The puer tea process begins with harvesting the leaves of tea plants in Yunnan. According to the many people we spoke with in Yunnan, any tea plant in the province can be used to make puer tea but some specific farms are more often used to make black tea or green tea. The facts that the leaves come from tea plants in Yunnan and are processed in a specific way are collectively what define the puer tea category. The first step to processing the leaves is withering, which can either be done by spreading the leaves out on a mat left under the sun (or indoors with a cool temperature) or by lightly heating the leaves in a wok and tossing them like a salad. We were lucky enough to witness the latter method being done by a skilled worker. During withering, the leaves are intermittently checked for dryness by being bent between the fingers. If the leaves bend but don't break, they are prepared to endure more agressive processing and thus the withering step is complete. The next step is kill-green, which can either be done using a rolling drum machine or by hand in a highly heated wok. This step's goal is to slow the oxidation of the leaves to a near halt. Once kill-green is deemed complete, usually due to a specified time limit, rolling can begin. If a machine is used for kill-green, the rolling step would be done with a rolling machine, otherwise the wok containing the leaves would have its temperature lowered to moderate heat and the worker would roll the leaves by hand. Finally, the leaves are spread out on a bamboo mat to be left outside to dry under the sun. Alternatively, the leaves may be left to dry indoors if "Moon White" puer is the intended product.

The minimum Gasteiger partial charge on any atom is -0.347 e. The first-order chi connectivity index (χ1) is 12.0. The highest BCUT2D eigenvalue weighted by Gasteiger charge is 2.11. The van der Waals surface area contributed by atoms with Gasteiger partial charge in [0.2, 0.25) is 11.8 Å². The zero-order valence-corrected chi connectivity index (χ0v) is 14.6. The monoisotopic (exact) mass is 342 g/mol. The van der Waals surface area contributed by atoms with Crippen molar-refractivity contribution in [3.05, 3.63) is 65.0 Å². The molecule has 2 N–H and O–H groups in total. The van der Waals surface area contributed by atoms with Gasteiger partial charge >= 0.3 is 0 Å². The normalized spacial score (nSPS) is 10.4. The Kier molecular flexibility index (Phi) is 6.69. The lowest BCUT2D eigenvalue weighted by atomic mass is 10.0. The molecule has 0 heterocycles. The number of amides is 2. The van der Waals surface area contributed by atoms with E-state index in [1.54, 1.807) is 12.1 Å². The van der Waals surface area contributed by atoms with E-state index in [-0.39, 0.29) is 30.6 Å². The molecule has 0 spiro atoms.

After a short visit to the oldest tea farm of Banzhang Mountain, where we saw the enormous king tea tree and the smaller (but still large) old tea trees, the factory owner steeped us tea from New Banzhang Village and Old Banzhang Village so that we could taste the difference (which was quite apparent!).
What I remember most about this part of the tour are the amazing views of the landscape that were constantly in perspective. Continue reading the 2011 Tea Tour Recollections with the next part: Part Four: Puer Old and New (coming soon).